Filing the claim itself takes anywhere from a few minutes to a few hours. Filing it online usually takes even shorter.

The rest of the process, on the other hand, takes longer, likely in the range of one to two months. Going back to what has been previously discussed, this time is also affected by the lapse between the accident and the decision to file the claim.

Assuming you filed your claim correctly and on time, you can typically expect the insurance company to accept or reject your claim within a time period of thirty days. This is as dictated by the Utah Office of Administrative Rules to insurance providers in R590-190, 191, and 192.

Claimants may request updates from the insurer during this period and can expect a response within fifteen days, as per the rules.

The key word here is: typically. That means if everything goes right.

This month-long window can be extended if the insurance provider cannot complete the investigation within the allotted thirty days. This is why it can take an additional month to be awarded your claim.

Delays tend to occur when multiple clients file damage claims en masse. An example of this would be after hailstorms or snowstorms when housing units and vehicles suffer weather damage.

These weather events also increase the risk of accidents on roads and sidewalks. Add all of these claims together, and it’s easy to paint a picture of why insurance companies can sometimes be slow to act.

There is also the possibility of the insurer taking two months to investigate and decide on your claim but you forget to check your communication channels for their response to you. This isn’t necessarily against the rules, as the decision was reached on time.

The worst part is when this happens, and you finally receive their response telling you your claim was denied. Now, you have to appeal their decision, potentially waiting another fifteen days before receiving a response, and still find out the company won’t budge.

Granted, that is the worst-case scenario, and it doesn’t always get to this point. But the risk is there, and you may need help making sure it doesn’t happen to your claim.

Personal injury lawyers can help expedite an insurance claim even when your provider might not be prioritizing your claim over others. Here’s how.

  • Making sure your claim is filed correctly: A lot of the time, insurance companies will choose to deny a claim over erasures, blurred characters, or misspelled words in the same way they would deny one over incorrect information. You might not notice these when filing the form yourself, so it can be helpful to have a lawyer present to review not just your claim but all the evidence that supports your claim.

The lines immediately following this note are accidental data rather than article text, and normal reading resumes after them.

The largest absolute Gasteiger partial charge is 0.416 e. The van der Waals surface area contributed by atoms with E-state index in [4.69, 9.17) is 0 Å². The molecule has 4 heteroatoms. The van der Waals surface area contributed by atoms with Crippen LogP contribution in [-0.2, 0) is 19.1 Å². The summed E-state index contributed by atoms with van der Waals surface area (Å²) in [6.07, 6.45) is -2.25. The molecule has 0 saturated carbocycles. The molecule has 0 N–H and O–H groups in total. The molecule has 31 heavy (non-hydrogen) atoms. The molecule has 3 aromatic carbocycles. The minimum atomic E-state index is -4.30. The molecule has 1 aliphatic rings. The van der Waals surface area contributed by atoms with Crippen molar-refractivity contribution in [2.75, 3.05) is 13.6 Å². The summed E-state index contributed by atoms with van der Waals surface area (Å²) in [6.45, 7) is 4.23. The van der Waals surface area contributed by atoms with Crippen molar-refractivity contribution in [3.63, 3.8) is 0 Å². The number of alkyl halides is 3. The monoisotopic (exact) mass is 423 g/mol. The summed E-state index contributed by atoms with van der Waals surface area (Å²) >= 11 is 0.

• Advocating on your behalf with the insurance company: You may not have the time to reach out to the insurer yourself, for example, due to physical and/or psychological recovery after your accident. An expert attorney can maintain communications channels with your insurance provider for updates regarding your claim.
  • Disputing decisions and making appeals: When you receive the insurance company’s response only to find they denied your claim, you might think your road to compensation ends there. This is often not the case, and a lawyer can often understand the reasoning behind the denial, address it, and appeal to the insurance company to reconsider their decision.

If, after exhausting all options, the insurance company still refuses to compensate you, then depending on how strong your case is, your lawyer can recommend filing a lawsuit where the court can compel them to pay the damages you are owed under your policy.

Your lawyer can also inform you of other options available, such as seeking compensation from the insurance provider of other parties involved in the accident. But again, the odds of success will depend on how early the claims are filed.

How Long Do You Have to File an Insurance Claim? Don’t Let Time Run Out

Four years may seem like a long time to file a claim. But when you factor in your recovery time, repairs, your job, and everything else you do in your daily life, four years can go by in an instant.

Taking action immediately after a car accident is the most surefire way to make sure your injury and damage claims move forward. Not just that, but immediate action gives you the best chance of maximizing your claim.

Call Valley Law Accident and Injury Lawyers today at 801-810-9999, or reach out to us online via our contact form found here. You’ll get a zero-cost, zero-obligation case evaluation with one of our expert personal injury attorneys.

There is no advantage to waiting. Don’t let the value of your claim go down.

Contact Valley Law today.